Book Review: A Small Book About A Big Problem

I don’t tend to think of myself as an angry person. I don’t burst out in yelling and my face rarely, if ever, turns red when I don’t get my way. So, when I picked up A Small Book About a Big Problem by Edward T. Welch, I was anticipating a read I would recommend to others who struggle with this problem. What I encountered was a diagnostic of my own anger problem. A Small Book About A Big Problem was a book for me too!

In 50 short meditations, Counselor Welch does the work of a spiritual surgeon. He first sits us down and lays out the depth of the problem. If anyone thinks they are exempt, the meditation for Day 6 on the many faces of anger will reveal we all face this problem in some manner. Before he takes us back for surgery, we are given hope. Although this problem exists, there is a solution. The meditation for Day 7 starts the patient down the path of wisdom in fighting anger and finding patience and peace. The theme of humility throughout this book makes clear this work is not an easy task. The scalpel of the gospel will strike us because it will expose us and our need for the Healer, Jesus Christ. Unless one has confessed their sin to God and professed faith in Christ, they will not be able to follow on what Welch has for them. Even for the Christian, these short meditations will present a challenge. It cannot be done apart from the empowering and enabling work of the Holy Spirit. As Dr. Welch points us back to Scripture, we not only see our hearts exposed but we find hope in the Gospel of the Lord Jesus Christ.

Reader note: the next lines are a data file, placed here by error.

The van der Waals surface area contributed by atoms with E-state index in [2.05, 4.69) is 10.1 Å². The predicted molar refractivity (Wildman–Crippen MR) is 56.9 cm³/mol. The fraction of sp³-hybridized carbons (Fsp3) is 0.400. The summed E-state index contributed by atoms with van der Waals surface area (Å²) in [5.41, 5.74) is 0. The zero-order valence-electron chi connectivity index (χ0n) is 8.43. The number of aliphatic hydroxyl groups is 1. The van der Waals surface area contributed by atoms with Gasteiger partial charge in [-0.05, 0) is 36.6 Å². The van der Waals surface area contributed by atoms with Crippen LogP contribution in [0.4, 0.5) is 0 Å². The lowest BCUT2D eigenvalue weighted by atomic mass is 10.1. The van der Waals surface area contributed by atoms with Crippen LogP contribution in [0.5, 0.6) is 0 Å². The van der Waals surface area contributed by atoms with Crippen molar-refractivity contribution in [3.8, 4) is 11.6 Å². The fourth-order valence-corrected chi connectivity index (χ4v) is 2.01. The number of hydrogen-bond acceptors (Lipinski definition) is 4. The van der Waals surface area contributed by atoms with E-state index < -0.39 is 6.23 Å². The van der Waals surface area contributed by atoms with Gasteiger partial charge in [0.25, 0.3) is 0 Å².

A Small Book About A Big Problem: Meditations on Anger, Patience, and Peace by Edward T. Welch lives up to its title. The strategy of the book is to read one meditation each day for 50 days, to interact and engage with the questions posed, and to begin sharing this conversation with someone else (Welch 4). While I do wish the book would have addressed more elaborately what righteous anger looks like (although, as the book points out, most of the time our anger is unrighteous), Dr. Welch performs a thorough work, examining the problem, exposing each one’s heart, and encouraging transformation in the gospel. I recommend A Small Book About A Big Problem to anyone who knows they have an anger problem and to anyone who believes they don’t.